The primary focus of the mission will be the ocean’s ability to absorb carbon dioxide (CO2) from the atmosphere, which makes the water more acidic and can kill marine life.
The manned ship was designed without a motor – instead it is powered by the Antarctic circumpolar current
Polar Pod will make two laps around Antarctica every three years carried by the Antarctic Circumpolar Current. The Antarctic Circumpolar Current is propelled by the confluence of smaller currents from the Pacific, Atlantic, and Indian Oceans, all of which meet around Antarctica
The floating laboratory will be transported horizontally from South Africa to the waters of the Antarctic, but will be folded into a vertical position prior to commissioning
Ballast tanks – on-board compartments that fill with water – ensure that the spindly structure remains stable and does not emerge from the sea or fall sideways
The ocean absorbs about a quarter of the CO2 that humans produce when we burn fossil fuels like oil, coal, and natural gas.
The ocean is a carbon sink – that is, it takes in more carbon from the atmosphere than it gives off.
“This very large area of cold water around Antarctica is the planet’s largest carbon sink,” Etienne told CNN.
“The stability of the Polar Pod will allow scientists to get this information.”
Even in adverse weather, the Polar Pod is supported by its ballast tanks. However, four sailors on board are tasked with navigating and setting the sails in order to avoid icebergs
Conceptual image showing Polar Pod during its flip maneuver. Polar Pod is actually inspired by an existing US Navy ship, the Floating Instrument Platform (FLIP).
FLIP, the FLoating Instrument Platform, is a 355 foot long research platform that can be used for oceanographic research
Polar Pod is actually inspired by an existing US Navy ship, the Floating Instrument Platform (FLIP), which was launched back in 1962.
The ship conducts research in a number of areas including acoustics, oceanography, meteorology, and marine mammal observation.
FLIP has the ability to drift across the ocean like a ship but transform into a vertical buoy in the pursuit of scientific research, making it one of the most unique ships on the water.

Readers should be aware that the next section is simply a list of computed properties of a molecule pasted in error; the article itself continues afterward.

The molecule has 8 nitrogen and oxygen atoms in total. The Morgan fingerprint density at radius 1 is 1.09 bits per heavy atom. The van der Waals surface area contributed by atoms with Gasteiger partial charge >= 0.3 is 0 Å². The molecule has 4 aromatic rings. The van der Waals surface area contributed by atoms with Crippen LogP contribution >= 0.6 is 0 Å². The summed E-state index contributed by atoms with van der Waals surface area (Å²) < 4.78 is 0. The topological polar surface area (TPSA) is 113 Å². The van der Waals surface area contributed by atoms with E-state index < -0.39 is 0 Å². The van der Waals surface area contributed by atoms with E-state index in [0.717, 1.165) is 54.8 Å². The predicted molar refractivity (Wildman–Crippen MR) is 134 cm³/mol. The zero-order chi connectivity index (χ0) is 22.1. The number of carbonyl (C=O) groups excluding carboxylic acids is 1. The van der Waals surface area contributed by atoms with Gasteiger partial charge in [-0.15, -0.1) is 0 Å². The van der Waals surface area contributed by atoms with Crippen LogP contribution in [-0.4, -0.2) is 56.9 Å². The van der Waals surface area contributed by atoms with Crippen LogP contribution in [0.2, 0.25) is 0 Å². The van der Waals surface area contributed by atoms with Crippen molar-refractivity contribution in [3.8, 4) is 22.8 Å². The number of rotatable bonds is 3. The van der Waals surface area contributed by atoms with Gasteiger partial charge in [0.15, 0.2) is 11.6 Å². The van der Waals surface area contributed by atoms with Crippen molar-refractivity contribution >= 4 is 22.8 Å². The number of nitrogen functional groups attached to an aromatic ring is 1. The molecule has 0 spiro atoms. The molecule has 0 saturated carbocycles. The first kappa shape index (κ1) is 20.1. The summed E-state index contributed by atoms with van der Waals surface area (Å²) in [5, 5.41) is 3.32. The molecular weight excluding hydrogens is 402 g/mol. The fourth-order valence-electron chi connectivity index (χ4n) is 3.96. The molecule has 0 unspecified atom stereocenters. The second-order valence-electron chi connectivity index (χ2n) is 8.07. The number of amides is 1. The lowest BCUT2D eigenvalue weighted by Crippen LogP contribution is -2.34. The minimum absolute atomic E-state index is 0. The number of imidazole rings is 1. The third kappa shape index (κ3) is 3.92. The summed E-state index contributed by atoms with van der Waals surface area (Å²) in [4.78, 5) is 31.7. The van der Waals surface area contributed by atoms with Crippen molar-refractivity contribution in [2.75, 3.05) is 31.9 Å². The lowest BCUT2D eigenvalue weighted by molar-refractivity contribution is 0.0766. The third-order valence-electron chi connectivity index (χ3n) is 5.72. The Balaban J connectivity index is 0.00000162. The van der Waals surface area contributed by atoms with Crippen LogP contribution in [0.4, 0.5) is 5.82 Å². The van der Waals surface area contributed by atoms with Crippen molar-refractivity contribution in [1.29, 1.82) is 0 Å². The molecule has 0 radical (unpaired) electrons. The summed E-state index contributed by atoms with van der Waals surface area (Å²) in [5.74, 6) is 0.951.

The world’s oceans absorb 900 million tons of CO2 a year MORE than previously thought – the amount emitted by 2.2 billion gasoline cars
According to a 2020 study by the University of Exeter, the world’s oceans can absorb carbon dioxide better than most scientific models previously determined.
Although carbon dioxide emissions are easily quantifiable, it is difficult to calculate how much is released into the atmosphere and how much is taken up by water bodies.
Previous estimates of the movement of carbon (known as “flux”) between the atmosphere and the oceans did not take into account temperature differences at the surface and a few meters below it.
The research calculated CO2 flows from 1992 to 2018 and found up to twice as much net flow at certain times and locations compared to uncorrected models.
The oceans could actually absorb an additional 0.9 petagrams of CO2, equivalent to 900 million tons, the study found.
A gasoline car averaging 9,000 miles per year, 40 miles per gallon, and 0.4 kg of CO2 per mile produces 408 kg of CO2 per year.
This means that 900 million tons of CO2 correspond to the CO2 emissions of around 2.2 billion cars.
According to the researchers, this corresponds to ten percent of global fossil fuel emissions.
“Half of the carbon dioxide we emit does not stay in the atmosphere but is absorbed by the oceans and land vegetation ‘sinks’,” said Professor Andrew Watson of the Global Systems Institute at the University of Exeter.